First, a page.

Three Meter Zone | JD's Bunker | Poetry | Chapel | American Journal
I wrote the original version of this article in 1996 shortly after receiving a phone call from my son, the only thing added since then is the reference to Jordan, Montanta. Since the orignal writing, we have had children kill children in schools in Mississippi, Kentucky, Arkansas, Pennsylvania, and now Colorado. Some where we, as a country, lost touch with them.
J. D. Pendry
"The future ain't what it used to be." -Yogi Berra
My phone rang at 5:30 one Sunday morning. Telephones only ring at that time on Sunday mornings for one of two reasons. It's a wrong number or something is seriously wrong. The wrong number thought never entered my mind. I immediately thought about my son. This was the last day of spring break. He went on a trip to some border town in Texas with fraternity brothers. Sigma Phi something or other. I dredged up a crackly hello out of my dry throat. My hello was immediately answered with a distant, muffled question. "Dad"? Instantly I had thoughts of Mexican jails, stranded on the highway with no money, injuries of all sorts and many other thoughts that come to parents at 5:30 on Sunday morning. "I just called to let you know I got back okay from my trip, I'm going to sleep now."
I slowly exhaled while feeling my heart pound in my chest. I thanked him for the call and hung up the phone. Being awake already, I made coffee and went outside to pick up the Sunday paper off the sidewalk. After getting some coffee, I flipped on the TV to the cable news channel. There was a report on about a student from Canada. He was killed while on spring break in Florida. Yes, our Florida in the good old USA. Another teenager shot him in the head while he was on the pay phone with his mother. I thought of my phone call and the absolute horror his mother must have gone through with that phone call. I took a moment to give thanks that my son was home safe.
I found myself wondering what has happened to the greatest country on earth. When and how did we lose our children? When did giving thanks that my son lived through another week get to be a routine inclusion in my Sunday meditations? I don't believe my parents had these concerns. They were concerned I'm sure. But, I don't think they were worried that I might be murdered - and by another child.
Another day, while watching the evening news I saw where a 16 year old child was murdered by a 15 year old child. It happened while both were on their way home from school. Then I thought about the number of times I'd heard about promising young people being murdered recently - in or around their school. An institution always accepted by parents and children as a safe haven. It seemed like a daily occurrence. The thought occurred again, when did we lose our children?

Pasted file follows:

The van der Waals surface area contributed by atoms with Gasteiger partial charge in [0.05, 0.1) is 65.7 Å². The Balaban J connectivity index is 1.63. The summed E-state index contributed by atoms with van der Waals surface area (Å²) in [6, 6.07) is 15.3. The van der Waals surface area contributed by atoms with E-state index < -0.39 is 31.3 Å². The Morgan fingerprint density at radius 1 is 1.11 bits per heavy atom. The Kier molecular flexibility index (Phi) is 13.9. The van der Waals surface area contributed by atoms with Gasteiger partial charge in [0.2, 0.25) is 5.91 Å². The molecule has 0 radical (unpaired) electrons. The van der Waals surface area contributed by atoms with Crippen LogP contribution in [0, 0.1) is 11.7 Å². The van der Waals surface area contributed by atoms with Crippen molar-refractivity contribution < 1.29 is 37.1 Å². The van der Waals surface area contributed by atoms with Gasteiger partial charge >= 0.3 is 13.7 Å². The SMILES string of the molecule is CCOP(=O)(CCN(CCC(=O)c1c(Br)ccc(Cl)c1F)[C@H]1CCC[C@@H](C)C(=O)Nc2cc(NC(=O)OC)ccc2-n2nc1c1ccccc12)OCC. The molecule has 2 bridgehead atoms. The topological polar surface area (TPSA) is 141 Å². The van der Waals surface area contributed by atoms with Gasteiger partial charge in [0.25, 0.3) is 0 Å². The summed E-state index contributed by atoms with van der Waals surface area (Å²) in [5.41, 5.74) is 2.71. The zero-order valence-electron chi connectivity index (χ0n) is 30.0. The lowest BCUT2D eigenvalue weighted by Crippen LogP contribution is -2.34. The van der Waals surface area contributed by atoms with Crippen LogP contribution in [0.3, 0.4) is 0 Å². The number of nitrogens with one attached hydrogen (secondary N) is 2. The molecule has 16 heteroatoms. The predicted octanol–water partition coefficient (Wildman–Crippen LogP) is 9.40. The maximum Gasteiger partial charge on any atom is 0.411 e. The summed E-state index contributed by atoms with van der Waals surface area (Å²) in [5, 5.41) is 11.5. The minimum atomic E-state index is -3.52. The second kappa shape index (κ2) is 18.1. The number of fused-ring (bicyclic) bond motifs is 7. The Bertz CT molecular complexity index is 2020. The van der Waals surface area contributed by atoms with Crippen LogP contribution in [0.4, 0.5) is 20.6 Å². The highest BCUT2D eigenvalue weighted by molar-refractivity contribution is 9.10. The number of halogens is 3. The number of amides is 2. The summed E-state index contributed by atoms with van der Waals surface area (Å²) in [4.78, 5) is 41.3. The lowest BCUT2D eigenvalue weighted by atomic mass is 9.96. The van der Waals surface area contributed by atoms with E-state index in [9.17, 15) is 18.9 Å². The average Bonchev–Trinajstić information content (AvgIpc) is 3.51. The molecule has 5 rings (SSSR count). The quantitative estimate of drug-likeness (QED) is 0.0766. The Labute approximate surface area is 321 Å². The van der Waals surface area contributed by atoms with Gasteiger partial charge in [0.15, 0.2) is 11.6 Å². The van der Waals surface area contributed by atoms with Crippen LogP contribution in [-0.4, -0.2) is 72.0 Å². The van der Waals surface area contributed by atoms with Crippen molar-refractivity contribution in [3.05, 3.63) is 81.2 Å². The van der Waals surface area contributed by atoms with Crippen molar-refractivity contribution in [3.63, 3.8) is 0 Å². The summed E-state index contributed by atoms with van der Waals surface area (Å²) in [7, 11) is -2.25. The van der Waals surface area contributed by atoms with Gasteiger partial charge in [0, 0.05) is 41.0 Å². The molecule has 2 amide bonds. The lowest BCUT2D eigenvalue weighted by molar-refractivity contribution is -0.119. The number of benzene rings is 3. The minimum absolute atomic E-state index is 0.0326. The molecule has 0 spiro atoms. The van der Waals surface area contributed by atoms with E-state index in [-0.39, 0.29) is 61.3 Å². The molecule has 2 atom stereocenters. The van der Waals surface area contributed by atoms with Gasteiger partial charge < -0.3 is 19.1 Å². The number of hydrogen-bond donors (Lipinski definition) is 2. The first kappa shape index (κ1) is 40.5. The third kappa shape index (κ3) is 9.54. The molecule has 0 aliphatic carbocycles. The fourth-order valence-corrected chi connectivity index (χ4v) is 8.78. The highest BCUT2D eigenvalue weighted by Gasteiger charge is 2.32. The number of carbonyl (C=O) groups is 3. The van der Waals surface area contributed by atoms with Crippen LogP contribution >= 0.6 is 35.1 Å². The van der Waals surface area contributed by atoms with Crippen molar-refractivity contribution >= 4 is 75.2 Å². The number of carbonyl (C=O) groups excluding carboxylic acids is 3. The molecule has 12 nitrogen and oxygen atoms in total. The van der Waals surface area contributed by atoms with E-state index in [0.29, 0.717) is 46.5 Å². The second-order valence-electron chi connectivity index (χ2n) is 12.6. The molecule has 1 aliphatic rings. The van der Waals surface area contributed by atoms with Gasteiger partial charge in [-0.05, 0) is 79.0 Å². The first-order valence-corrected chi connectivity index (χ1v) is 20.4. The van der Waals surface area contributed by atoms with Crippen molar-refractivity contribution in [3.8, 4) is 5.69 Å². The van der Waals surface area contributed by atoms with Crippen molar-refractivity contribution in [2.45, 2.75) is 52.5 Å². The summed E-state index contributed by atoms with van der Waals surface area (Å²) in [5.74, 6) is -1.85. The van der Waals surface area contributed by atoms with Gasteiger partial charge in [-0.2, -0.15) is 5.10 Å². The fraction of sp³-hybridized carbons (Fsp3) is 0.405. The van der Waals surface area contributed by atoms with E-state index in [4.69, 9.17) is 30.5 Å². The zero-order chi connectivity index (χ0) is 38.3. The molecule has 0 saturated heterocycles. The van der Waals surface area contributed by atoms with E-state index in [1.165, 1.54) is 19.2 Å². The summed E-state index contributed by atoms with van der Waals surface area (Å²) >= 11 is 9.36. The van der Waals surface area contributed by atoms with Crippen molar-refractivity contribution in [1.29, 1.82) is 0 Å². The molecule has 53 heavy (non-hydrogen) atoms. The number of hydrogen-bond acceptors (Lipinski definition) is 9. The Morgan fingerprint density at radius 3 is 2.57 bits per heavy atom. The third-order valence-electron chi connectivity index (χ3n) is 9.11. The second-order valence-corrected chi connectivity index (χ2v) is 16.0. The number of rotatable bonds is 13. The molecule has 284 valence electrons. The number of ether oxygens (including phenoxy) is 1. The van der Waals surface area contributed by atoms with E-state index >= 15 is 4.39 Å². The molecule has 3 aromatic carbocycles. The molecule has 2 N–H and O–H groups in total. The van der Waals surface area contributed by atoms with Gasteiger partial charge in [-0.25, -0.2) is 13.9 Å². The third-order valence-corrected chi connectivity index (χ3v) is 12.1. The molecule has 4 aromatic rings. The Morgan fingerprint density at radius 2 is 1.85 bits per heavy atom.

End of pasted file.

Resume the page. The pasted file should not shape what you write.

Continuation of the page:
Again, while watching the news I was really interested in why the Republican controlled House of Representatives thought we didn't need any ban on assault weapons. Two congressmen, one democrat and one republican, were debating the issue. Both their arguments were quite emotional.
The democrat spoke with compassion from the perspective of one who had lost relatives to the violence of guns. These weren't just any relatives. They were very prominent leaders of our country. One was a president. We can only wonder what their future would have meant to our country. I thought about the lyrics of a song that goes something like, Where have they gone, Abraham, Martin and John?
The republican congressman, thumping the podium and expressing anger, said his wife spent the whole week alone on the farm and needed to be able to defend herself. That was his justification for wanting to lift the assault weapons ban.
With all due respect to the congressman I felt that was a moment of brilliance he'd be remembered for. The assault weapons ban was not the issue that concerned me. The issue was the mentality that educated people such as the congressman were passing on to our children, the future leaders of our society. Guns are okay. Violence is okay. Everybody needs to have a gun to defend themselves. Who knows when the farm is going to be invaded or when there's going to be another Waco, Ruby Ridge or Jordan, Montana? I began wondering whose representative the congressman was.
Not too long ago, a madman in Scotland entered a school and killed some kindergarten children. A priest, conducting the televised memorial service, said, "when we bury a parent, we bury our past. When we bury a child, we bury our future." When I heard those words and saw the expressions on the faces of those parents it caused me some pain. It wasn't our country I know. But we have had our episodes too. We've had them in schools, fast food restaurants and other places.
I recently heard another news report that astounded me. The report said that every 92 minutes a gun kills a child. A child was identified as being between the ages of one and nineteen. The majority of those deaths were homicides, followed by suicides and then accidents.
All of us, especially the leaders of our country, must seriously look at the question. Where and how did we lose our children? When we seriously address that question then we can begin to rebuild. The future of our country is being raised in a culture that places less and less value on human life. It's become a culture where acts of extreme violence are commonplace. If the greatest society on earth is to have a future we need to find those children again.
Copyright© 1996 J.D. Pendry, All Rights Reserved